Driving a commercial truck like a car hauler under your own authority is an exciting step in your career. You want to do everything right and may wonder if you need to carry larger amounts of auto liability insurance and cargo insurance now that you are no longer leased to a motor carrier. The answer to this question is a definite yes.

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What are the different types of commercial driver’s licenses?

It's important to have the right commercial driver's license.

The ongoing trucker shortage has led companies of all sizes to actively recruit and hire new drivers – at attractive and appealing rates. In order to secure one of those jobs, though, you need to get your commercial driver’s license, or CDL. Learning more about the different types of commercial drivers licenses makes it easy to determine your training path and make the most effective and efficient decisions for your career.

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What’s the difference: Actual cash value vs. stated limit for trucks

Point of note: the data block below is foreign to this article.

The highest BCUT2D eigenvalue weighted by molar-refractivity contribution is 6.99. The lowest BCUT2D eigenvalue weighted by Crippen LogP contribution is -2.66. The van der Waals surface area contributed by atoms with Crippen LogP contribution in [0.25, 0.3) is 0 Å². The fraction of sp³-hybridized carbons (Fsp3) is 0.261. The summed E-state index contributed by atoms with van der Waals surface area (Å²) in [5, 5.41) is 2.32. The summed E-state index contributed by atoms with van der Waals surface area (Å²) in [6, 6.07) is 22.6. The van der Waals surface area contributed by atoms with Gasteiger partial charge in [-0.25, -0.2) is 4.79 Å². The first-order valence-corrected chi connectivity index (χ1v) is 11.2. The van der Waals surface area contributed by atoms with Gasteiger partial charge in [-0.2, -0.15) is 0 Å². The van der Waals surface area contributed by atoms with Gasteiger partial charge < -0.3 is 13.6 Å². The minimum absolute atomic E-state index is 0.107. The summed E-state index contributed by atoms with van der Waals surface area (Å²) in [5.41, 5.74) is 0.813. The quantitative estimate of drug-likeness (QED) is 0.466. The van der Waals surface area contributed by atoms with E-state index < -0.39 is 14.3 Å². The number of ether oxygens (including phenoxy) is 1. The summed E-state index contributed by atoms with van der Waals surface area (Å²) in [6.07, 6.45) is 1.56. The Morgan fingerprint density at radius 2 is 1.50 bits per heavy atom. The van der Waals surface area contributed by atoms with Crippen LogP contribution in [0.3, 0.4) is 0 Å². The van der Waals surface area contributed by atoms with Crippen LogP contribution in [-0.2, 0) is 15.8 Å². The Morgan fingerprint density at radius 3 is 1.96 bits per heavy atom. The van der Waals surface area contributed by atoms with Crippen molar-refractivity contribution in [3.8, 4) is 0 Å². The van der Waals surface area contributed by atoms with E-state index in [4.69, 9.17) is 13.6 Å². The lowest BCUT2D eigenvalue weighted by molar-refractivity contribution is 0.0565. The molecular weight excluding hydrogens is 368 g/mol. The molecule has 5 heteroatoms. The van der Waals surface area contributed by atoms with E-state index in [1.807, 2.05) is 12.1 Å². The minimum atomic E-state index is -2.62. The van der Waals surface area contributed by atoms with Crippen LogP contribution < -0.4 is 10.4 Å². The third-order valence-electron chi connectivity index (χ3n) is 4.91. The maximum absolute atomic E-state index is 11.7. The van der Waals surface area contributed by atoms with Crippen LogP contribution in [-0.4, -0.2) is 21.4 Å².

There's a difference between actual cash value insurance and stated limit insurance.

You’ve done everything right – your drivers are experienced, careful and well-trained, your trucks are well-maintained and up-to-date and everyone is complying with regulatory laws – but you still had an accident. It happens to everyone eventually, and it’s why you have commercial coverage for your fleet of trucks and vans anyway. Learning more about the insurance process can help you get through the aftermath of an accident and move forward.

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Can I use bobtail liability insurance to get my tags?

You probably won't be able to get your tags with only bobtail liability insurance.

The term bobtail typically means that a truck has no trailer attached to it. If you work for an employer, that company typically provides primary liability coverage while you are delivering the goods. Since this policy does not cover the times when you are driving but not delivering goods, it is a good idea to obtain bobtail liability insurance for these situations. (It’s really important to have the proper insurance.)